Heat fans had already trickled out. We watched them leave in disbelief.
I know some of your Simmonsites out there think I'm being picky about criticizing Bill for making the legacy of Game 6 partly about him. I don't think I am. He's inserting himself into the narrative, which is not unnecessary. Bill could easily have written the paragraph above in this way:
"During the now-fateful timeout with San Antonio up five, Jalen Rose and I watched NBA officials wheel the Larry O'Brien Trophy into the runway to our right. It was so close to us, just like it was so close for the Spurs. Heat employees were cordoning off the courtside seats like a homicide scene and Heat fans were trickling out. The Spurs were going home champs."
My point is that it doesn't have to be about Bill and what HE thought was happening because others clearly thought this too. He's not telling a narrative about the game, but a narrative about HIMSELF and the game. This narrative isn't about the Heat, the Spurs or Game 6, it's about Bill Simmons and what was going on around him, which just happened to be Game 6 of the NBA Finals. He makes the story about himself.
Also, Bill states he thought "we" were going home, but he was in disbelief Heat fans were leaving. That's a little bit of a contradiction. If he thought the Spurs were winning then so did the Heat fans and that's why they were leaving. I'm not defending the Heat fans, simply pointing out it's fine for Bill to believe the game is over, but he's in disbelief Heat fans would think the same thing?
How many current players could have nailed these specific free throws?
Maybe 10 total? Leonard clanged the first one. Mayhem. He made the
second one, and by the way, I will always respect Kawhi for making that
I am sure Leonard sleeps better at night knowing Bill Simmons respects him for hitting the second free throw.
After Miami’s timeout, we watched in disbelief as Pop removed Duncan for
the ensuing defensive possession. How can you keep the power forward
GOAT off the floor twice? Jalen and I were flipping out.
See what I mean? The story is about Bill Simmons and what goes on around him, not about Game 6 of the NBA Finals.
What was Pop thinking? As we were venting, they started playing basketball again.
How rude of them to start playing basketball again while you and Jalen Rose are venting. Actually, I think this sentence sums up my issue with Bill's writing pretty well.
"As we were venting, they started playing basketball again."
The basketball game is nothing but a side show to what is really important in this story, which is Bill's own personal thoughts (in this case, his venting) about the side show. Bill inserts himself into the legacy of Game 6 by making his thoughts a part of the action.
I watched Ray Allen play for my favorite team for five years.
Bill has inside information that no one else has regarding Allen, because he watched him play for the Celtics for five years. And yes, there was no way this article was being written without some reference to the Celtics. Even Game 6 of an NBA Finals where the Celtics didn't participate has something to do with the Celtics.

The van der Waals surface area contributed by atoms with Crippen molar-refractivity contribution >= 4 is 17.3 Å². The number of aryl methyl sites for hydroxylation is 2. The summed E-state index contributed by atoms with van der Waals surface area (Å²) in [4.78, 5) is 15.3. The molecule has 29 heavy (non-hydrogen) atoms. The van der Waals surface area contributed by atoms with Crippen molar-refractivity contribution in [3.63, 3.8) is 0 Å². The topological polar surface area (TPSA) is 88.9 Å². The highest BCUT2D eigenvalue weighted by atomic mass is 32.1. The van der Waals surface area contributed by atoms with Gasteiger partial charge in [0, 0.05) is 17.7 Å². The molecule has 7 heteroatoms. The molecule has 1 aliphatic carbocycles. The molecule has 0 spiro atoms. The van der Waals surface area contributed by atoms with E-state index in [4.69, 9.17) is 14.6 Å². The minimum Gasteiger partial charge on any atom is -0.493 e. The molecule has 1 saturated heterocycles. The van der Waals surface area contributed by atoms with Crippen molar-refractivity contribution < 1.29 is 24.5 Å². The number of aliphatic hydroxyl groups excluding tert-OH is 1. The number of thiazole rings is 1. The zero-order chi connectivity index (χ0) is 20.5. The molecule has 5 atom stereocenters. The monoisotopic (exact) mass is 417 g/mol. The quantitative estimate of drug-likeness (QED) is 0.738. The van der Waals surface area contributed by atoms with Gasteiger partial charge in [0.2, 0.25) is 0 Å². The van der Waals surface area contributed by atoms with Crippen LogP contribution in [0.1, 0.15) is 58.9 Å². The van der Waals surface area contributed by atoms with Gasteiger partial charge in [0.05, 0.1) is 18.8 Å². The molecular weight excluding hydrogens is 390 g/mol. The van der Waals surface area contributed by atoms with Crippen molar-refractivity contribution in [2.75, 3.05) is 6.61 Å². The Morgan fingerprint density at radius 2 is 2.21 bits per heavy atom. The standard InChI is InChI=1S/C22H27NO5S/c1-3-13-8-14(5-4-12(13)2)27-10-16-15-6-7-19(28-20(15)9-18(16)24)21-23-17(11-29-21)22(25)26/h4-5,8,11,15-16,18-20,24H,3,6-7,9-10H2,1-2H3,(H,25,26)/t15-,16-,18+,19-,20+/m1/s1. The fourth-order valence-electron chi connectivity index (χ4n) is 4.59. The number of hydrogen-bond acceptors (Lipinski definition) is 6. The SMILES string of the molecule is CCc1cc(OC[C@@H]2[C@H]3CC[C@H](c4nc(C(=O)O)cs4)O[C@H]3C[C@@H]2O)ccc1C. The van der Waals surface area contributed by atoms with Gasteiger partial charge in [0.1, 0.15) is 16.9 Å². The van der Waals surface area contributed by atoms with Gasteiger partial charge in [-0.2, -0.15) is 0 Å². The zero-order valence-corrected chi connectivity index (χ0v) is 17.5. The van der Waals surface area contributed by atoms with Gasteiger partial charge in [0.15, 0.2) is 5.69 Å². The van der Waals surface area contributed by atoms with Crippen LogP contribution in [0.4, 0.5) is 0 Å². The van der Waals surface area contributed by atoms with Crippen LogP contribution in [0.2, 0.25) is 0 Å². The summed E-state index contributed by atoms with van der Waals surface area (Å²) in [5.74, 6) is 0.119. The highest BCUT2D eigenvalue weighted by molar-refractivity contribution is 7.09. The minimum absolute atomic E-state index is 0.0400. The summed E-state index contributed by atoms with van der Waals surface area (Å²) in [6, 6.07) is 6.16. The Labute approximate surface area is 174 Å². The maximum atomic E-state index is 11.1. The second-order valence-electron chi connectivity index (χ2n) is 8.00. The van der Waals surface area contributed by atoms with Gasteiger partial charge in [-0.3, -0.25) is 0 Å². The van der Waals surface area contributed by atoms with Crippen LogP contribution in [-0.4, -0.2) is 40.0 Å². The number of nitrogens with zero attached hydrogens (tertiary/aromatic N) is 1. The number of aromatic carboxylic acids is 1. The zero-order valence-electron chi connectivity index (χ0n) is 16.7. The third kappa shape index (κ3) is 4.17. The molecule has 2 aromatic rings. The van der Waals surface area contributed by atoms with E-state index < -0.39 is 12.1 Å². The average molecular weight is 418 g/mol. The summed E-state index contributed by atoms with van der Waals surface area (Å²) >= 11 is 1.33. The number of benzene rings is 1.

With seven seconds left in Game 6, suddenly, we were in one of those
situations. And I knew just from watching him backpedal those first two
Bill knew. He was watching on the makeshift television and knew Ray Allen would hit this shot. This shot isn't about Ray Allen hitting a three-point shot to extend the series, but is about Bill Simmons KNOWING that is a shot Ray Allen will hit.
He practices footwork as diligently as a ballerina, partly because he’s a
perfectionist, partly out of basketball OCD, and partly because he
always wants to be prepared for anything. And you know what’s really
crazy? Ray Allen is enough of a lovable weirdo that he practiced this specific shot. In fact, he’s been practicing it since his Milwaukee days.
I would imagine that Ray Allen has practiced a three-point shot from the corner with time running down throughout his career. He's one of the best three-point shooters in NBA history. The corner is one of his good spots on the court (and I know because played for my favorite team for five years, so I'm a huge expert on Ray Allen now) and I think most people who play basketball have practiced step-back shots that win the game before.
Nobody in NBA history was better prepared for this moment.
Except if a player who wasn't an ex-Celtic hit this shot then Bill would probably say it was only Larry Bird who was slightly better prepared. For the sake of hyperbole right now, nobody but Ray Allen was better prepared for this moment.
It’s the last point that amazed me the most. The 3-point territory in
the corners isn’t exactly cavernous. You have maybe three feet in all.
Misjudge it one way and you’re touching the line, costing yourself a
point. Misjudge it the other way and you’re out of bounds.
Fortunately, Ray Allen is like 58 years old and has shot this exact shot probably 10,000 times in his NBA career. He makes his living shooting three-point shots, so what's not easy for others is easy for Allen. But don't worry, this small three-point territory is harder than you think because Bill Simmons plays basketball and obviously he is a good comparison to Ray Allen in this situation.
Every time I play pickup basketball on an NBA court, I’m always startled by the lack of room in those corners.
And since Bill is a professional basketball player and not a 40+ year old man who plays in pickup games against other older men, then the fact he's startled by the lack of room in these corners means something. Again, this shot by Ray Allen must be looked at through the prism of Bill Simmons' experience of shooting three-point shots from the corner of an NBA court.